Everyone’s enamored with social media these days. We talk about ourselves all the time. Even WordPress is a place for social interaction. With the Christmas season, I feel even more compelled to post this reminder, when we’ll all be posting more frequently.
Christmas season is a time of parties, shopping, travel, vacations, possibly all at once. Remember whatever you post is out there for everyone to see. This includes people who are predatory in nature. Let’s look at some examples.
“Awesome snow in Aspen. Two weeks of fun ahead.” What you just told someone is that you are not at home for fourteen days. This applies to long shopping days too. “Getting it all done in one day. Two malls and eight hours to go. Wish me luck.” This means, “Feel free to load up my plasma TV, oh and there’s beer in the fridge. Help yourself.”
We have to manage a multitude of passwords. The most common password out there is the name of a pet. This is encouragement enough to choose a different password, but think of this. “Look Twitter, isn’t Petunia adorable in her little hat!”
Have you ever signed up for a service, and they let you choose a security question in case you forget your password? Common ones are the name of your pet, what high school did you attend, or what is your mother’s maiden name?
Post this on Facebook: “Here’s a picture of me and my cousin Vinnie Pallacio at our ten year reunion in Pahrumph, Nevada. Doesn’t Vinnie look good with his hair transplants?” If Paraumph only has one high school, someone might be able to answer your security question. If Vinnie is your first cousin, your mother’s maiden name might be easy to guess.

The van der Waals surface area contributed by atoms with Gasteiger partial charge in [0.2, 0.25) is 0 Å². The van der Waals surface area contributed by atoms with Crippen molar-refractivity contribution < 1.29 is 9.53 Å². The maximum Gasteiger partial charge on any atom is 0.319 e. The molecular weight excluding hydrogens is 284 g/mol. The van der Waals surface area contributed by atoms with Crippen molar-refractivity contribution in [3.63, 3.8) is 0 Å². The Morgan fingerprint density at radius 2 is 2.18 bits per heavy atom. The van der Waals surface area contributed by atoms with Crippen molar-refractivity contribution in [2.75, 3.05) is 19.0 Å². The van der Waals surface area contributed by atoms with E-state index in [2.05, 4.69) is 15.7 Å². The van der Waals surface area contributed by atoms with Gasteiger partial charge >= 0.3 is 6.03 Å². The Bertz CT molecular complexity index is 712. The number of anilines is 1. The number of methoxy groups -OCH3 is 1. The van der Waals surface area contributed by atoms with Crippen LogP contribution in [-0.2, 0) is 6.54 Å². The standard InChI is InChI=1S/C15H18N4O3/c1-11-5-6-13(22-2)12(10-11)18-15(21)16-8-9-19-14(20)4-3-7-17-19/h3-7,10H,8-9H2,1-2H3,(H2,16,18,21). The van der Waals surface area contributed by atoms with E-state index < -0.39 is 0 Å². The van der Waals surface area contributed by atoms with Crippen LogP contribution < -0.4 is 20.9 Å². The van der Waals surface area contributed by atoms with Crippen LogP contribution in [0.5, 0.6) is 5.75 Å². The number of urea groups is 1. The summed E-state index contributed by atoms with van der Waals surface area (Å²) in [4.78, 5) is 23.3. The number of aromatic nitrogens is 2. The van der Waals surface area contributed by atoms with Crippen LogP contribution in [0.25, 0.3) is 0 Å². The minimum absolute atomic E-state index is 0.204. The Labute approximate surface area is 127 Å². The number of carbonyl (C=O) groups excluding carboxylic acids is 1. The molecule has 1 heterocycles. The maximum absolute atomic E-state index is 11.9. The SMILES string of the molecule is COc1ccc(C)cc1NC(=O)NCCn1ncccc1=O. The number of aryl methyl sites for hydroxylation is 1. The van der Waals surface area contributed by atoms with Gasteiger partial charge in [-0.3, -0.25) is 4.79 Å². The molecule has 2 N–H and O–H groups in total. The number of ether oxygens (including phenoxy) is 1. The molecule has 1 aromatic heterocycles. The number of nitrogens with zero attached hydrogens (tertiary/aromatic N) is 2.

How many people post birthday wishes on social media? If someone knows your date of birth and mother’s maiden name, they might be able to raise all kinds of hell with your credit. Okay, they might have to guess at the year, but maybe a different post told them about your ten year reunion.
Post number one might say, “I’m hiding all the Christmas presents in my car this year. That way the kids can’t snoop without a key.” Then a different post says, “I had to use the parking tower this morning. Three blocks in the snow to get to my office.” Bring the crowbar, I know where there’s a bunch of presents just waiting for us.
Kids read your posts too. “Look at the cool rollerblades I bought my nephew.” This might be less damaging, but it can still ruin a surprise.
Even the police will read social media. “I’m so wasted, and I don’t have a designated driver.” Um, never mind. Go ahead and post that one.
My point is that sometimes we reveal too much. We always assume our friends are reading about our high jinks. (Don’t worry, they still are.) We may not realize who else is reading this stuff.
It isn’t too hard to modify our postings if we think about it. “Had the best time in Aspen, but glad to be home.” Maybe we can say, “My dog is adorable, but she doesn’t like her little hat.”
I’m not trying to be a downer, but I want everyone to stay safe and have a great holiday season. I’m not perfect, and have made these mistakes myself. I was never robbed, but I’m going to be more careful from now on too.
Please feel free to repost this and share it with your loved ones and friends.